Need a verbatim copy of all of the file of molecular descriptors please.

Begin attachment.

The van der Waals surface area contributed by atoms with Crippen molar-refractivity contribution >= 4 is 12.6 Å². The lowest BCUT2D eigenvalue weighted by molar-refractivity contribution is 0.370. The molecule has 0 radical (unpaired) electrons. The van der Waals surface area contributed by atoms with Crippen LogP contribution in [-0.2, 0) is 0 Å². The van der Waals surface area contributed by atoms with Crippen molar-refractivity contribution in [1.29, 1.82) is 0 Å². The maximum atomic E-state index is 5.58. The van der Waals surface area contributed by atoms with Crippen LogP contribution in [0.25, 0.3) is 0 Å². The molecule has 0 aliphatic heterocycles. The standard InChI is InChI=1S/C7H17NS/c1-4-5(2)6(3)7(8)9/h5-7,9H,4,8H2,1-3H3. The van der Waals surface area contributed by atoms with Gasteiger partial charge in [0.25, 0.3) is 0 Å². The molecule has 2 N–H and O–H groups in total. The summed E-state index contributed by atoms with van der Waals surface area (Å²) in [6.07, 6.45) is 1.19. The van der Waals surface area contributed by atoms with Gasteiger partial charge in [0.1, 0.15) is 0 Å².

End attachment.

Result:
The van der Waals surface area contributed by atoms with Crippen molar-refractivity contribution >= 4 is 12.6 Å². The lowest BCUT2D eigenvalue weighted by molar-refractivity contribution is 0.370. The molecule has 0 radical (unpaired) electrons. The van der Waals surface area contributed by atoms with Crippen LogP contribution in [-0.2, 0) is 0 Å². The van der Waals surface area contributed by atoms with Crippen molar-refractivity contribution in [1.29, 1.82) is 0 Å². The maximum atomic E-state index is 5.58. The van der Waals surface area contributed by atoms with Crippen LogP contribution in [0.25, 0.3) is 0 Å². The molecule has 0 aliphatic heterocycles. The standard InChI is InChI=1S/C7H17NS/c1-4-5(2)6(3)7(8)9/h5-7,9H,4,8H2,1-3H3. The van der Waals surface area contributed by atoms with Gasteiger partial charge in [0.25, 0.3) is 0 Å². The molecule has 2 N–H and O–H groups in total. The summed E-state index contributed by atoms with van der Waals surface area (Å²) in [6.07, 6.45) is 1.19. The van der Waals surface area contributed by atoms with Gasteiger partial charge in [0.1, 0.15) is 0 Å².